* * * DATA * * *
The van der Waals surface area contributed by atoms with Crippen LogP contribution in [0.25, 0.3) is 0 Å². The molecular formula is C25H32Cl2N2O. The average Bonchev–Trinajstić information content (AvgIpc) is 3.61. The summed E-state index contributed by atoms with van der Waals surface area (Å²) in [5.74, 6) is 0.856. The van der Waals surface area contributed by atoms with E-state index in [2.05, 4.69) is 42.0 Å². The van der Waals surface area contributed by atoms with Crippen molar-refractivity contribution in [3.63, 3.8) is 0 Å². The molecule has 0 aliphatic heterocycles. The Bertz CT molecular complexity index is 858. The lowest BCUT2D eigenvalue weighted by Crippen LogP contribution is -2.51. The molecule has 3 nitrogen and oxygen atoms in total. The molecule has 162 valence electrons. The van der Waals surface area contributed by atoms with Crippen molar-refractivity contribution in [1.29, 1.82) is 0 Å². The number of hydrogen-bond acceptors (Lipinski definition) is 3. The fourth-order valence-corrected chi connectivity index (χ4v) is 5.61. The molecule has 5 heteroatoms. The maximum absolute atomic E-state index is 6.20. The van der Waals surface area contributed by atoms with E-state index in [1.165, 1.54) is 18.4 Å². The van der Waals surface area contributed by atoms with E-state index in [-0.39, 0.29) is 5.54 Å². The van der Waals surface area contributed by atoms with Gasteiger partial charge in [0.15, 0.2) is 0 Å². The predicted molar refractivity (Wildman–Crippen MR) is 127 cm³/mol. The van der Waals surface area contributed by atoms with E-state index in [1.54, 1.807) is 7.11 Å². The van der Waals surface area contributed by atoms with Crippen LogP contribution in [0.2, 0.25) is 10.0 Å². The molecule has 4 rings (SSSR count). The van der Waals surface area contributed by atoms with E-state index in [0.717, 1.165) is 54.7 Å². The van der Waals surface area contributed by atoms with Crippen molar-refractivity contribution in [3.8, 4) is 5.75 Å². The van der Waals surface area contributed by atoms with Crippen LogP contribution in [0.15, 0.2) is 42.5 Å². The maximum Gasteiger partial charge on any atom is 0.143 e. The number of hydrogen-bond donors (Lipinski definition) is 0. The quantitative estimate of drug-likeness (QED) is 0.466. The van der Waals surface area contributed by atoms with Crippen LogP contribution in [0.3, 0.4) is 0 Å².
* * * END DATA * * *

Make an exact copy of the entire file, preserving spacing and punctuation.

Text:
The van der Waals surface area contributed by atoms with Crippen LogP contribution in [0.25, 0.3) is 0 Å². The molecular formula is C25H32Cl2N2O. The average Bonchev–Trinajstić information content (AvgIpc) is 3.61. The summed E-state index contributed by atoms with van der Waals surface area (Å²) in [5.74, 6) is 0.856. The van der Waals surface area contributed by atoms with E-state index in [2.05, 4.69) is 42.0 Å². The van der Waals surface area contributed by atoms with Crippen molar-refractivity contribution in [3.63, 3.8) is 0 Å². The molecule has 0 aliphatic heterocycles. The Bertz CT molecular complexity index is 858. The lowest BCUT2D eigenvalue weighted by Crippen LogP contribution is -2.51. The molecule has 3 nitrogen and oxygen atoms in total. The molecule has 162 valence electrons. The van der Waals surface area contributed by atoms with Crippen molar-refractivity contribution in [1.29, 1.82) is 0 Å². The number of hydrogen-bond acceptors (Lipinski definition) is 3. The fourth-order valence-corrected chi connectivity index (χ4v) is 5.61. The molecule has 5 heteroatoms. The maximum absolute atomic E-state index is 6.20. The van der Waals surface area contributed by atoms with E-state index in [1.165, 1.54) is 18.4 Å². The van der Waals surface area contributed by atoms with E-state index in [-0.39, 0.29) is 5.54 Å². The van der Waals surface area contributed by atoms with Gasteiger partial charge in [0.15, 0.2) is 0 Å². The predicted molar refractivity (Wildman–Crippen MR) is 127 cm³/mol. The van der Waals surface area contributed by atoms with E-state index in [1.54, 1.807) is 7.11 Å². The van der Waals surface area contributed by atoms with Crippen LogP contribution in [0.2, 0.25) is 10.0 Å². The molecule has 4 rings (SSSR count). The van der Waals surface area contributed by atoms with E-state index in [0.717, 1.165) is 54.7 Å². The van der Waals surface area contributed by atoms with Crippen molar-refractivity contribution in [3.8, 4) is 5.75 Å². The van der Waals surface area contributed by atoms with Crippen LogP contribution in [0.15, 0.2) is 42.5 Å². The maximum Gasteiger partial charge on any atom is 0.143 e. The number of hydrogen-bond donors (Lipinski definition) is 0. The quantitative estimate of drug-likeness (QED) is 0.466. The van der Waals surface area contributed by atoms with Crippen LogP contribution in [0.3, 0.4) is 0 Å².